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Joshua
Joshua, Lawyer
Category: Property Law
Satisfied Customers: 26069
Experience:  LL.B (Hons), Higher Prof. Dip. Law & Practice
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My daughter occupied a flat in student accommodation last

Resolved Question:

My daughter occupied a flat in student accommodation last year with a large prominent student accommodation provider.
In March 2017 she decided to renew for 2018/18 ( Good security being a major consideration )
Over the Summer she asked to leave her possessions in her flat and these subsequently disappeared or were stolen.
She is now very unsettled and does not wish to stay in the flat but the landlord is refusing to release here from the contract.
Is there a solution? Could this be breach of contract ?
Submitted: 1 month ago.
Category: Property Law
Expert:  Joshua replied 1 month ago.

Hello and thank you for your question. I will be very pleased to assist you. I'm a practising lawyer in England with over 10 years experience.

I am sorry to read of the above. Was there a sign of a break in? If not has the landlord identified who has a key to her room? Are th keys security keys that cannot be copied? Has your daughter reported the issue to the police?

Customer: replied 1 month ago.
Entry to flat is by electronic key and there are 4 doors to pass to reach her flat Outer gate/Block/Flat/room. Over the summer the Landlord will have had contractors in to clear the units (There are about 400) Removal of items could have been under landlords instruction by contractor/Theft by individual contractor/Opportunist theft by other student/Theft by somebody off the street. Police not informed. Landlord cannot understand how it occurred or find a culprit. My daughter had requested permission to leave property over the summer and landlord had agreed ( all documented by email ) My daughter is young for age, sensitive and dyslexic. Security is important to her and the loss of her possessions is like a personal assault/break in. She has lost confidence in the Landlords security system being forced to carry on there this coming year would be troubling and not what she expected when booked earlier in the year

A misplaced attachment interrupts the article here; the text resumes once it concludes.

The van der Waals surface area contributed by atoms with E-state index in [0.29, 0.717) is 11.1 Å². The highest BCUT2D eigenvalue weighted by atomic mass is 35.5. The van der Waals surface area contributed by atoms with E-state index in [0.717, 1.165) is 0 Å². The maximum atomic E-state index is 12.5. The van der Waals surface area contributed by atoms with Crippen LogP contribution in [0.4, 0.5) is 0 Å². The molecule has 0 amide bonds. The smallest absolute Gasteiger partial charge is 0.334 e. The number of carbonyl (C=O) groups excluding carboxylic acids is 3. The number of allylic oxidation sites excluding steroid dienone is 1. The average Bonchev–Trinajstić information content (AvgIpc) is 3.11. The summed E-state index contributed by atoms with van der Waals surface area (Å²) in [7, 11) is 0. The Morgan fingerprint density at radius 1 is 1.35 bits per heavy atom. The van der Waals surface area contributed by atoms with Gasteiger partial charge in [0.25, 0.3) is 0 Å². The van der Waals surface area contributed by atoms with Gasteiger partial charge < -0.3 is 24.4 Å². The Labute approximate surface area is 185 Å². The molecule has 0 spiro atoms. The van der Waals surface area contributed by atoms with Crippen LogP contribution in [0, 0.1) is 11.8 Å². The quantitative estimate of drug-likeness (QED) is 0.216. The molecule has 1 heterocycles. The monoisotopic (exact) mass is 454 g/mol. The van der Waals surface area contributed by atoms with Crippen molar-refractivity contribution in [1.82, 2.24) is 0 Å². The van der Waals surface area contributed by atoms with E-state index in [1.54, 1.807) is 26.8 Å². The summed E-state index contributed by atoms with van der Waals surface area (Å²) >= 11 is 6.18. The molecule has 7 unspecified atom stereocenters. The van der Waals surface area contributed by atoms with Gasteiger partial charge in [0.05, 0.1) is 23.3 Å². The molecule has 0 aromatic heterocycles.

Expert:  Joshua replied 1 month ago.
  1. Thank you for the above. Just two final queries if I may. The period in question which your daughter left her belongings. Was this a period where she was not permitted to occupy the premises under her tenancy but the landlord allowed her to leave the things anyway? I assume this is why your daughter asked if she could leave them behind?
  2. You mention that agreement was recorded in emails etc. Was any discussion had about who was to be responsible for those items if she left them in such emails?
Customer: replied 1 month ago.
The flat tenancy agreements run from September to July ( 44 weeks ) The theft was probably in August So technically outside of a tenancy agreement. However the landlord claims that when she booked in March 2017 she accepted a contract for 2017/2018 for which the tenancy period will again be 44 weeks and would commence in September 2017.The tenancy agreement has disclaimers avoiding liability for theft. However there was no discussion at all about liability during the summer when my daughters possessions were left
Expert:  Joshua replied 1 month ago.

I do apologise for the delay in reverting to you. I had to take a long phone call. Thank you for the above information. I am sorry to say that this is not going to be something your also can rely on in order to repudiate (cancel) the contract. a landlord is not ordinarily responsible for a tenants possessions. I would be very happy to tell you differently but I would not want to encourage you in terms of making an application for a court order to determine the tenancy on these grounds because unfortunatly it would be very unlikley that such an application would be successful. If your daughter does not wish to limit the property due to the incident, she can certainly attempt to replace herself as a tenant or even ask the landlord to remarket the room on her behalf subject to your daughter being responsible for his reasonable costs in doing so. Upon any replacement tenant been found, she can avoid liability for any future rent from that point onwards.

In terms of the landlord's responsibility for her belongings, I have better news. While ordinarily, the landlord is not responsible for attendance possessions, because the theft happened during a period in which your daughter was not allowed to occupy the property because she had no tenancy, for that period, the landlord becomes what is known as an "bailee" in respect of your daughters belongings under the Torts (interference with goods) Act if he allowed her to keep her things there for that period and did not specifically agree with her that this would be at her own risk.

Accordingly I consider that your daughter would have a claim against the landlord for replacement costs for the items that were stolen (assuming they had a commerical value) under this legislation. In order to bring a claim, in the first instance, your daughter would need to serve notice upon the landlord detailing the amount in question and asking him to settle within seven days failing which she reserves her right to issue proceedings in the County Court for recovery of the same together with interest and costs under the County Courts Act.

if you decide to pursue a claim,, she can issue proceedings using the course online issuing service:

http://moneyclaim.gov.uk/

Does the above answer all your questions? If it does, I should be very grateful if you would kindly take a moment to click a rating for my service to you today. Your feedback is important to me. If there is anything else I can help with please reply back to me though

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